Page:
• As per usual, I’m not a trained expert on this subject. All I’m doing is expressing my opinion. So the question I’m answering is “what do I think of group therapy?”, NOT “is group therapy good or bad?”.
  • I have had no involvement whatsoever with Alcoholic Anonymous, Narcotics Anonymous, Al-Anon, Narc-Anon, or any of the long-established programmes working around substance abuse who use group meetings. I know a handful of people who have had great success with their programmes, and another handful who struggled for various reasons. I don’t know if any of the problems I’m about to mention apply to these programmes. For all I know, the way they run their meetings is completely different from anything I have seen.
  • I have had some experience with group therapy during training and because of work. I found that they didn’t work for me, most probably because of a combination of my goals and style not matching the setting. I’m really not keen on engaging in public emotional displays. I don’t object to other people doing so, but it’s not my thing. Therefore, when talking to strangers, I tend to express concerns or problems in a very factual manner, and look for suggestions on solutions, rather than sympathy. Similarly, when people present me with a problem, I tend to want to eventually help them solve it. In the groups I had to participate in, that went down like a lead balloon. That impression stuck with me, so I'm not a particularly unbiased observer.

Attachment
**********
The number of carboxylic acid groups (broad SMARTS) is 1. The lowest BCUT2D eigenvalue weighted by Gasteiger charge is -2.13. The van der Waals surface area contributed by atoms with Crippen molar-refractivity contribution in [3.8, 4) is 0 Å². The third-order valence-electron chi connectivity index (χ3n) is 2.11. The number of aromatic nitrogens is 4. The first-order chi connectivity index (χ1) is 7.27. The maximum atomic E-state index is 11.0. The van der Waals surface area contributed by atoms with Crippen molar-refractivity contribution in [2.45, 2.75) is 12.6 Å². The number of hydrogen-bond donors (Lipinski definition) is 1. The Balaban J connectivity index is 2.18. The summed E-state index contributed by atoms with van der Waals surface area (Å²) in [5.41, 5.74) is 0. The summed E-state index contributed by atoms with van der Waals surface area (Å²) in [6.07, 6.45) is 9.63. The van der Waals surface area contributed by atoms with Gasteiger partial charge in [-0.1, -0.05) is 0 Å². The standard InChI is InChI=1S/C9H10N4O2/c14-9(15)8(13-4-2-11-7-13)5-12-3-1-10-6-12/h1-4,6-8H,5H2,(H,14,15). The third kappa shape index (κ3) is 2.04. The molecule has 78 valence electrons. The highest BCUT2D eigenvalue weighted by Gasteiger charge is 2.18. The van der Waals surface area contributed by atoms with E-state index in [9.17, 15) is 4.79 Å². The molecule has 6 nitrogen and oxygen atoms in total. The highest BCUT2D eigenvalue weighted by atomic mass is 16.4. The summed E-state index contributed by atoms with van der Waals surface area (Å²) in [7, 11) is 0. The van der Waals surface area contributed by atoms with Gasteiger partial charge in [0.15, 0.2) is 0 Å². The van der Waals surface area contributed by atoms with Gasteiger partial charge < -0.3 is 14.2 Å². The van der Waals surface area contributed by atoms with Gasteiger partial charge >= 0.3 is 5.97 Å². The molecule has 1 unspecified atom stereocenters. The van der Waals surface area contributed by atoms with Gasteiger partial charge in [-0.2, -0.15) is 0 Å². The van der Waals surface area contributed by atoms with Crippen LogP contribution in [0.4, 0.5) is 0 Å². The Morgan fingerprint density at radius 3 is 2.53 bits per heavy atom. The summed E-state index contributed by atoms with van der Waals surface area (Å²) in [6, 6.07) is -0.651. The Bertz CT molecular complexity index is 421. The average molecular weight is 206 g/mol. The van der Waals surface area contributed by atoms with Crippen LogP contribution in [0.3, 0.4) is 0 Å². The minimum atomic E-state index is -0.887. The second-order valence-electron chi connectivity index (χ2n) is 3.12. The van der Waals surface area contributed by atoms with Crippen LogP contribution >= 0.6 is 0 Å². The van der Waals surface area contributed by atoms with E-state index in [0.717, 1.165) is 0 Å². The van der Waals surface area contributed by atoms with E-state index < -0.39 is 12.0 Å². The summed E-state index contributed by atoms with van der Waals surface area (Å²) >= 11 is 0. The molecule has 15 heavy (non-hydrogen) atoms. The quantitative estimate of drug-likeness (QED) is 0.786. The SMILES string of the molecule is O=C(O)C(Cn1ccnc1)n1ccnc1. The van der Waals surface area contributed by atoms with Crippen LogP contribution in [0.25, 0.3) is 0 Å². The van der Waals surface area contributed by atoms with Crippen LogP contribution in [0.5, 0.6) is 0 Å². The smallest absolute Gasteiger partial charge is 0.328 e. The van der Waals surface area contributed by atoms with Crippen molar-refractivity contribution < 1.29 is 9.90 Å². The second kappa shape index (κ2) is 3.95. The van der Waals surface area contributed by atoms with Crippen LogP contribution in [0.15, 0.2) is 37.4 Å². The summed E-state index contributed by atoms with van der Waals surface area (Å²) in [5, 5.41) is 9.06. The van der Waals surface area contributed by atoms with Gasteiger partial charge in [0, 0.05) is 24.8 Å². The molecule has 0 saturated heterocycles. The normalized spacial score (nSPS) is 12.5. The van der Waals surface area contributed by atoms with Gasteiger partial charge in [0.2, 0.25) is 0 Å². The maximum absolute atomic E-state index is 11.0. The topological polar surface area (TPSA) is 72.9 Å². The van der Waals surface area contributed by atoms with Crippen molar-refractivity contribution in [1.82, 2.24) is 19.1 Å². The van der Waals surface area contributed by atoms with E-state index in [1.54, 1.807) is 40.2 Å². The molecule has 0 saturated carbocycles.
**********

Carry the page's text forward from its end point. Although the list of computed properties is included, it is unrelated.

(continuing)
So, take this with several pinches of salt.


I have noticed several recurring problems in group therapy. They don’t occur in all therapy groups. They are not representative of an inherent flaw in the system. All of them imply the phrase “unless the group moderator watches out for this.” However, I have seen them occur often enough to make me wary.